We did the bed to crib transfer about the same age or a little later. Have you read the no cry sleep solution? It might be helpful. She has lots of ideas for a gentle way to teach them to fall asleep w/o the breast. We got my husband involved in the final good night. I also recall that we did it gradually. Like she had to start in the crib and then first came in w/ us after the 1st wake up, then only after the second. A sleep sack was really handy b/c they can't kick it off like they can blankets. It's colder in the crib! It's been a blessing b/c at 27 mos, she's still in a sleep sack and she can't throw a leg over the side of the crib in it. I'd introduce a new bedroom routine (bath, song, story, comfort object). Gradually reduce amount of time for the night night nursing. Prepare for a little to a lot of crying. This could be supported crying where you are there. Pantley, like baby whisperer, recommends persisten! ce over cold turkey crying. (pick up, say there there, you are learning to fall asleep.let's try again). We also tried to do some daytime play time in the crib to make it a happy spot. But that wasn't a big success. My daugther I think did feel caged and separated from me. But the few times it worked a mobile was useful. But now she loves her crib and reaches for it at a certain point in her bed time routine. Talking about their day is a great winder downer. Start now even when you're doing all the talking and they'll take over later. Be patient. Expect either you or the child will relapse. Understand travel often negates every stride. But it can be done and it's great to have the bed back! It is harder at first though, to get up and breast feed when you are used to lying down. That I hadn't counted on. But 2-3 times was better than All Night LOng! anon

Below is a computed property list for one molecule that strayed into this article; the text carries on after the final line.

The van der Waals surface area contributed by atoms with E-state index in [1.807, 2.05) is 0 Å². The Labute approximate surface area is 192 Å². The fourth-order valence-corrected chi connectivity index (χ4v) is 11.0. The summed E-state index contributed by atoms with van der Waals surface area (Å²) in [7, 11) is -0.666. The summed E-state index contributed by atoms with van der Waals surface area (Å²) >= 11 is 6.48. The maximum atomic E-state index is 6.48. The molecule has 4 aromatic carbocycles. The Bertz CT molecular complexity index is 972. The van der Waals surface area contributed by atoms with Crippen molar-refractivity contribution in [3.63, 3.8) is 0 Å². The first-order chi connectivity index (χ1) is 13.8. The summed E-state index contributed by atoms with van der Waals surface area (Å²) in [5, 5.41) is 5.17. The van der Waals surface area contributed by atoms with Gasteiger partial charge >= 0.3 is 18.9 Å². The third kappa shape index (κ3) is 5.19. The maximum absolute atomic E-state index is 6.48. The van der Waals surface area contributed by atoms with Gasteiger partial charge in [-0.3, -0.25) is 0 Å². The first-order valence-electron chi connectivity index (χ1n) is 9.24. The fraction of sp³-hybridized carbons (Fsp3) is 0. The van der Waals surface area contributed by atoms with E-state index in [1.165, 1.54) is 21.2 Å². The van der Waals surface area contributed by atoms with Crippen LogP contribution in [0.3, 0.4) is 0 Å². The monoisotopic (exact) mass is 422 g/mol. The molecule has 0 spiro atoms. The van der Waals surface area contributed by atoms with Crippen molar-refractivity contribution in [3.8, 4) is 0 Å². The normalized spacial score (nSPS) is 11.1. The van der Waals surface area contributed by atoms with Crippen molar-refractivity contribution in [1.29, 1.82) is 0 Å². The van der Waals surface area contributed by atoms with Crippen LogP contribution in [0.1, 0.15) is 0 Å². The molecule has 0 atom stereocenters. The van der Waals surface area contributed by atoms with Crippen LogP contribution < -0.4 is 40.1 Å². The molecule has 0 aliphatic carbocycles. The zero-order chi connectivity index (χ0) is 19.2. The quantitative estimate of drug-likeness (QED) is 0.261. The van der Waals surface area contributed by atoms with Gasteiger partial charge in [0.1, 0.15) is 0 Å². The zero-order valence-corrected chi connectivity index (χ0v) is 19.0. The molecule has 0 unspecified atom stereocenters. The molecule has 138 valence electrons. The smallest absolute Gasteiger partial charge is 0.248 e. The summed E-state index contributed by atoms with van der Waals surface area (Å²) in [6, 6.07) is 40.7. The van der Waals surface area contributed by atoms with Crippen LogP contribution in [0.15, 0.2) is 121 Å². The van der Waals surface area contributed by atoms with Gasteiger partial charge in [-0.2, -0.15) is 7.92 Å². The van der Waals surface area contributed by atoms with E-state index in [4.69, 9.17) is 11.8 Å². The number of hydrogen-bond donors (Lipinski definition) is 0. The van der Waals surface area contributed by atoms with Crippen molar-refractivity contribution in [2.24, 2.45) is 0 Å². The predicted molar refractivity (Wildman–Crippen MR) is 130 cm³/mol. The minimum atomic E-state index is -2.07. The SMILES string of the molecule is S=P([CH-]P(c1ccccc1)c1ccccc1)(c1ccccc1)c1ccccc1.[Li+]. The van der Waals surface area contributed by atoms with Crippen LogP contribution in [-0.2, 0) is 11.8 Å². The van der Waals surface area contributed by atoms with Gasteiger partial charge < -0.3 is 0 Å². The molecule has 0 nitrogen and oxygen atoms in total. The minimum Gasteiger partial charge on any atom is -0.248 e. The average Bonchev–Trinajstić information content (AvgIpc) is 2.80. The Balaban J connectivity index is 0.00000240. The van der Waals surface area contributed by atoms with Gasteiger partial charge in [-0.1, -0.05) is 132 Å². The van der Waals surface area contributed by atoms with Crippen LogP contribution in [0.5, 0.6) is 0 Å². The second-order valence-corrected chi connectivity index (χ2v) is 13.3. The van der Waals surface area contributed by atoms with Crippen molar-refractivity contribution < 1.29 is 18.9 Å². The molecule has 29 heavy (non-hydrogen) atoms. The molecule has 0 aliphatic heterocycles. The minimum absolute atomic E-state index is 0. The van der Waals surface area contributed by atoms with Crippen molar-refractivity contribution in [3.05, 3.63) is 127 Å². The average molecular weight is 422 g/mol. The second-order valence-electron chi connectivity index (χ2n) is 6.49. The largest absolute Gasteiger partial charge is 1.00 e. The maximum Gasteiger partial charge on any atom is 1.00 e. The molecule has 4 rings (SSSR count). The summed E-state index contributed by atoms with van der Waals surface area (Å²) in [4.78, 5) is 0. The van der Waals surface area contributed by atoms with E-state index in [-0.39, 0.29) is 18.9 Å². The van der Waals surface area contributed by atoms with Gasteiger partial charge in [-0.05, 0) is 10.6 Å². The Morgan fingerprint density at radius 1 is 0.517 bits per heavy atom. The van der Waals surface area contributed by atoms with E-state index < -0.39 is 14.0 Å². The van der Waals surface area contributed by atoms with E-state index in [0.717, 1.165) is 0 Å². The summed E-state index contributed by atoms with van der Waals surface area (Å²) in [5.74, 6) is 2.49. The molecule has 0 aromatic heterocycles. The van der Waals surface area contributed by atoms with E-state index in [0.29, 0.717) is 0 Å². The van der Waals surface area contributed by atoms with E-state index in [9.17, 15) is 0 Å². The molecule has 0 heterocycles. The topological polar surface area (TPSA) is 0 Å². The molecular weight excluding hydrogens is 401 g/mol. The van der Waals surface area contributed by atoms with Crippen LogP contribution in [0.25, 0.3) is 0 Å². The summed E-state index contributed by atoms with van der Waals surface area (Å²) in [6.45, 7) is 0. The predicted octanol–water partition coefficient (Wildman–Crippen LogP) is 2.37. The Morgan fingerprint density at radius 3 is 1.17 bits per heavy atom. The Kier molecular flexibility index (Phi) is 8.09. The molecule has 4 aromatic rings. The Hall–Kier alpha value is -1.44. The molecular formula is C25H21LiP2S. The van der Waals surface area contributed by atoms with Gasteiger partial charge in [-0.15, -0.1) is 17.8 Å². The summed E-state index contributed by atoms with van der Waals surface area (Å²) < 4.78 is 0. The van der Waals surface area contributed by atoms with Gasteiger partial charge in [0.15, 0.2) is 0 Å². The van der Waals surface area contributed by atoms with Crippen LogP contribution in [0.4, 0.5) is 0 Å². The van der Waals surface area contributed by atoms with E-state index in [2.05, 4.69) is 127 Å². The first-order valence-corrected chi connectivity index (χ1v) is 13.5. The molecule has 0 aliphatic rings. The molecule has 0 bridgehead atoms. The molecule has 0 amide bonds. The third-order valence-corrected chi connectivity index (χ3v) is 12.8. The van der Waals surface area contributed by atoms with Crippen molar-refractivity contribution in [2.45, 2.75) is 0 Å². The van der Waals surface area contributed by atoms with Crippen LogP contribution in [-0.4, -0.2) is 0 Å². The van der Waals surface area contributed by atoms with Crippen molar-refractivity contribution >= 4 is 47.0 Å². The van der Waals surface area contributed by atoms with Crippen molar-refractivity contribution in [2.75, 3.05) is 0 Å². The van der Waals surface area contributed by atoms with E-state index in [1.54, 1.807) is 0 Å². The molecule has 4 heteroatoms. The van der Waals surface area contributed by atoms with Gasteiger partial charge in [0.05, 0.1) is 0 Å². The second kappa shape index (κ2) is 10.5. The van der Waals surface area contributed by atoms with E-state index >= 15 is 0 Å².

Moving 5-month-old to her own crib

Dec 2003

My doctor suggested to me that if we want our baby out of our bed, it has to be done around 4 months of age or sooner. She felt that 6 months would be ''too late'' in the sense that it will be very difficult. I want to move her out of our bed, but am not able to yet for a few different reasons. Any advice on transferring a baby from the family bed to their crib? She is 5 months right now.


I don't think you need to be in a hurry to move her to a crib. We moved our now 13-month old girl from our bed to her own crib in her own room at 7.5 months and the transition could not have gone smoother. Although I loved having her in bed with us, she started getting really active in her sleep around 7 months, so at that point we decided it was time to make the swit! ch.

Before then she took all naps in our bed. The only time she'd spent in her crib was 5-10 minute spurts under her mobile. Some people advised us to start letting her nap in the crib to get used to it, but we decided to go cold turkey thinking it would be less confusing for her and that worked for us.

She was exclusively breastfed until 10 months. By the time we switched her to her crib, she was sleeping through the night and did not need to nurse until morning. I think that helped with the transition. If she did wake up and cried for us, we went in to her room, did NOT pick her up, patted her tummy and said it was still sleepy time, and walked back out. Sometimes we had to do this several times, but eventually she'd go back down.

A little luck and good timing never hurts either :) In our case, I think she was just ready to move to her own bed. A couple months before we moved her we bought her a Comfort Silkie and it has been a godsend. (I think the url is comfortsilkie.com.) I tucked it in with us while she nursed and she had it during naps and at night. When we moved her to her crib she had that to transition with. Bottom line, you gotta go with your gut...good luck! Dawn